accordion tomatoes

These are called “Costoluto Genovese” tomatoes. They’re an Italian heirloom tomato, and they are IN-tense in flavor. Like, wow. Like, I don’t like them on a salad because they overpower everything else around them so that you’re just sitting there going, Dang. I thought this was a spinach salad, but no! It’s a tomato salad, with extra tomato and tomato dressing and tomato sprinkles on top.

So after having decided that they were a little much as a slicing tomato, I said to myself that they would, however, make an unbelievable sauce tomato.

And then I read about tomato powder (you see how this is coming full circle now?), which is basically making a thick puree, pouring it onto fruit leather trays (or plastic-wrap lined regular trays), drying the heck out of it and then grinding it into a powder using a mortar and pestle (because who doesn’t love repetitive fine-motor activities that just keep going, like, forever?!) or a food processor (for those of us with lives they’d like to get back to).

So having brought in approximately three million pounds of tomatoes (or twenty) (details), and having cored and quartered them (which took about three years), AND having swept all the quarters into my next-biggest stock pot, I had this.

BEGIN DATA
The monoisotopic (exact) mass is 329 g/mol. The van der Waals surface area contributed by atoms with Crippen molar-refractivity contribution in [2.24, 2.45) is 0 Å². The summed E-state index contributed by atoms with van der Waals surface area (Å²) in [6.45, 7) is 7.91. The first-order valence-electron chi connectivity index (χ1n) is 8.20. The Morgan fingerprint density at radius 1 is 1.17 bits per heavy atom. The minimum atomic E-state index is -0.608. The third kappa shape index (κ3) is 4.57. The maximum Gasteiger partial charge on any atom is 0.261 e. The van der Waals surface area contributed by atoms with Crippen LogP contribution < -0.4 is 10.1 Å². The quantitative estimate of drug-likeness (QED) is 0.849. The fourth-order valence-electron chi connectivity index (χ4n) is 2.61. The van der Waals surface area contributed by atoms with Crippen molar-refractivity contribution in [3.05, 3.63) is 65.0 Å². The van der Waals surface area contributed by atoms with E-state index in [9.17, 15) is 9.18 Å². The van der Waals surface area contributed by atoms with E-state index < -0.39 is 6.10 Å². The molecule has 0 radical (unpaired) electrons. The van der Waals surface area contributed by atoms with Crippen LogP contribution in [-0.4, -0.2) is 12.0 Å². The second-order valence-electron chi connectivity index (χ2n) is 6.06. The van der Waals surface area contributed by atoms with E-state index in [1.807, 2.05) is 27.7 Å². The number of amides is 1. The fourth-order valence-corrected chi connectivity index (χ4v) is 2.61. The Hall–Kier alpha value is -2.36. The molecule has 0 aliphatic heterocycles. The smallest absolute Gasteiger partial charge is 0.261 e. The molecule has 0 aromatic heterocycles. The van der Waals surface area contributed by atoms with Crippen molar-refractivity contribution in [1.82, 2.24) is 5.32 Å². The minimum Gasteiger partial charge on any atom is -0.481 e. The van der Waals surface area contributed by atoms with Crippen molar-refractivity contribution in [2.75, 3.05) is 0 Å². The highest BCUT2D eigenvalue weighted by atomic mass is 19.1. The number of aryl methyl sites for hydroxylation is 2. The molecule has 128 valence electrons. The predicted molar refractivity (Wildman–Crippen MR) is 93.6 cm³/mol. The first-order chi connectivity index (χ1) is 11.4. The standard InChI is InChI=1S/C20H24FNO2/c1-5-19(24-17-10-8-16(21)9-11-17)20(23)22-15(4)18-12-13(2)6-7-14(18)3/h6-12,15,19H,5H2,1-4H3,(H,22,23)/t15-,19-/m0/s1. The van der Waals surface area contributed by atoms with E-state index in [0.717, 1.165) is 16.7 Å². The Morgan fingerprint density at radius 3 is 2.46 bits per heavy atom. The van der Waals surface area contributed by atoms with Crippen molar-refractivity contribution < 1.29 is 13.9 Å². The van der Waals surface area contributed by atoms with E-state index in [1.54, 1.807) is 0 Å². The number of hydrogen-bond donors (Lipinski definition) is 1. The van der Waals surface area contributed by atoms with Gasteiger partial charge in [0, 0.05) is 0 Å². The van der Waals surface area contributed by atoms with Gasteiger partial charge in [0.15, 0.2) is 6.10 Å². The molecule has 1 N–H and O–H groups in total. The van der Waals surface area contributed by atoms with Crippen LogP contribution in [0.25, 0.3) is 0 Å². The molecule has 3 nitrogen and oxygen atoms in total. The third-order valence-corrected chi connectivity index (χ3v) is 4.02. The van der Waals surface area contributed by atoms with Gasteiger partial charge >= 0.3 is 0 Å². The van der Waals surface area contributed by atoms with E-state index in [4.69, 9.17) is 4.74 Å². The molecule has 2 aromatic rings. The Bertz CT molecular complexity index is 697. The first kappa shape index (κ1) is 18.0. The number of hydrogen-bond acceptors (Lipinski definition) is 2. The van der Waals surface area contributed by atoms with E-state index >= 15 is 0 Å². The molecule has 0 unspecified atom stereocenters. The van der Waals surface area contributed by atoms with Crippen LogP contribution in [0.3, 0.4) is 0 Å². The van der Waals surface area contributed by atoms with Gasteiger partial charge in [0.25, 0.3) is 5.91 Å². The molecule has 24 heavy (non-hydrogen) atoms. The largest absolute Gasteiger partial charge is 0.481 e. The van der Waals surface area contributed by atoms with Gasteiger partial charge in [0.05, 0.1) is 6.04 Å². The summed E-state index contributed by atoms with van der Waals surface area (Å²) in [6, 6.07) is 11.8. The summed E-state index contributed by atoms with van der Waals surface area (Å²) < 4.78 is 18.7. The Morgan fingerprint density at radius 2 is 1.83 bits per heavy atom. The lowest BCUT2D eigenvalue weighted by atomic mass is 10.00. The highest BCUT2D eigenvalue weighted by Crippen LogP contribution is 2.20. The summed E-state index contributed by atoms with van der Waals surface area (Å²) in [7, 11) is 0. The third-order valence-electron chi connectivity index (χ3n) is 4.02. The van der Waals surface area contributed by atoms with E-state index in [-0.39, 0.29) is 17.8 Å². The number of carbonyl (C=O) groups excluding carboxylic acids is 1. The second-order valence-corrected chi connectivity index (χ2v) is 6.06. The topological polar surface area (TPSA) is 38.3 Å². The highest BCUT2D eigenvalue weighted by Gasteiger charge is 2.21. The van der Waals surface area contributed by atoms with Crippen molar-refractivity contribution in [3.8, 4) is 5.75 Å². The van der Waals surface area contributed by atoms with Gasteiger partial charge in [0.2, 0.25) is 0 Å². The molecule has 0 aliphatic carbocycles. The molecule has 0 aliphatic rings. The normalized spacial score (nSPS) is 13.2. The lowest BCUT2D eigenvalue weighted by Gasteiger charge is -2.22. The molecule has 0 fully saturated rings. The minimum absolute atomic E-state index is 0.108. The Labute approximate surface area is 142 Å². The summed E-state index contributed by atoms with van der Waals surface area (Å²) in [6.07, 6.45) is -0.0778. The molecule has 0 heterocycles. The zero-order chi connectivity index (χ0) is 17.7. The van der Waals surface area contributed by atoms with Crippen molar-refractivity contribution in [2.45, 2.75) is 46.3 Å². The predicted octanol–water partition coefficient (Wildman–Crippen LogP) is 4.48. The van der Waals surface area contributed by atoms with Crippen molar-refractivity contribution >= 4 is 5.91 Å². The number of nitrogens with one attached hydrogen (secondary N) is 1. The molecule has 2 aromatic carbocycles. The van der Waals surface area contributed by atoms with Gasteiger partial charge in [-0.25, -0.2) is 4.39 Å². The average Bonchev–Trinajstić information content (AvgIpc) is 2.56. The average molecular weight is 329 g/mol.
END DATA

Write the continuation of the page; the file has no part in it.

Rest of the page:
which does NOT look all that appealing, actually, but it smelled amazing…99.5% Costoluto with a couple Black Krims that didn’t duck fast enough and about five Romas that waggled their tongues at me and I do NOT put up with insolence from tomatoes…give them an inch, they’ll take a mile, guys.

And then I put that on the stove for about fifteen minutes – just long enough to heat things up and get the skin loosened a bit from the flesh and the juice ready to come out.

Meanwhile, I did battle with set up the food mill. This little contraption separates the pulp and juice from the seeds and skins. It’s like a magic trick.


pulp and juice in one bowl, skins and seeds in the other

skins n seeds

hi, my name is Compost!

And then begins the really long and tedious process of boiling down the juice. What you want is something that looks like…ketchup. What you start out with is something that looks like really cheap tomato juice.

juicy juice

but the flavor of this stuff is like a punch in the face…these are some REALLY tomato-y tomatoes!